Geology determined the origins and foundation of Pembroke, which is situated on a ridge of hard Carboniferous limestone (coloured light grey on map), and is surrounded by the older but softer Devonian shales and sandstones (coloured orange and pale pink).
The historic core of Pembroke is constructed on the low, east-west aligned limestone ridge, to the north and west of which lies the tidal (but now dammed) Pembroke River and to the south an area of marshy land (now partly reclaimed and used as car parks), called the Commons. Pembroke Castle, on the western end of this ridge, dominates the whole of the town which developed in stages eastwards from the castle, along one long main street. The town is situated at the head of one of the many creeks of the Milford Haven waterway, a drowned river valley known as a ria and now designated an SSSI (Site of Special Scientific Interest) and also a Marine Special Area of Conservation.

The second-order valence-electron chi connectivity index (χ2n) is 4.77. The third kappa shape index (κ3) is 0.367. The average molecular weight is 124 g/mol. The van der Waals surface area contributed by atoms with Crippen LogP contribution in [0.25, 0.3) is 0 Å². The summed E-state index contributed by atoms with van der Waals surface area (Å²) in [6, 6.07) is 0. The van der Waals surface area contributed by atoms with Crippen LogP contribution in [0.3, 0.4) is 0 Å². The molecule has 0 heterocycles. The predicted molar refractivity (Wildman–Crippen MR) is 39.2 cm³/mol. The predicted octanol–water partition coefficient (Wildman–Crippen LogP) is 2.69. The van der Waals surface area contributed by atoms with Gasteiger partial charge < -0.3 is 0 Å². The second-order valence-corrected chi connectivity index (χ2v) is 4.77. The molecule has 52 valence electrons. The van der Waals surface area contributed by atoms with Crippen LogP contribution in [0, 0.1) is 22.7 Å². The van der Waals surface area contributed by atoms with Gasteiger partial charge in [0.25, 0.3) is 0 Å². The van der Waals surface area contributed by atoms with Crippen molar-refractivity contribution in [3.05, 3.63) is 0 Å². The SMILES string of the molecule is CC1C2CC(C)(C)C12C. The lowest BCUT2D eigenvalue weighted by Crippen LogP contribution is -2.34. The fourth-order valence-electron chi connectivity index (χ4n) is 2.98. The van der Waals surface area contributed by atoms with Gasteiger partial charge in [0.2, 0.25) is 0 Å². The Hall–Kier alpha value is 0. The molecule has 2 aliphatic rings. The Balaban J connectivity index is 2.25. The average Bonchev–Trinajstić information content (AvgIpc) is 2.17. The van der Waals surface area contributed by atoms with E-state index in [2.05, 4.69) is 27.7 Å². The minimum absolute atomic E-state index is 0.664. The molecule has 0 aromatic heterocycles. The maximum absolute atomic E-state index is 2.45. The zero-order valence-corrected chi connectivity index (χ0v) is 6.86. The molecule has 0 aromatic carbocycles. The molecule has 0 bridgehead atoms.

The hard nature of the limestone provided the prominent outcrop for the construction of the castle. Because limestone is also soluble in water, the presence of caves enabled early peoples to settle here.
A cross section, from north to south, through Pembroke rock and the hills on either side
South Pembrokeshire is of international importance geologically. In the carboniferous seas 350 million years ago there was abundant life when this area lay beneath a tropical sea.
Take a look at Pembroke's nearby coastline: for example in the rocks at beach level around Stackpole Quay where you will see ample evidence of these early life forms in the numerous fossils in the limestone cliffs.
LEARNING ABOUT GEOLOGY
The above photographs show Pembroke Story members and Millponds Action Group volunteers combining to learn more about Geology with Sid Howells, our local expert geologist, and who offers field trips along the South Pembrokeshire coast.
Geology events are organised each summer by the Pembrokeshire National Park and further information can be found here.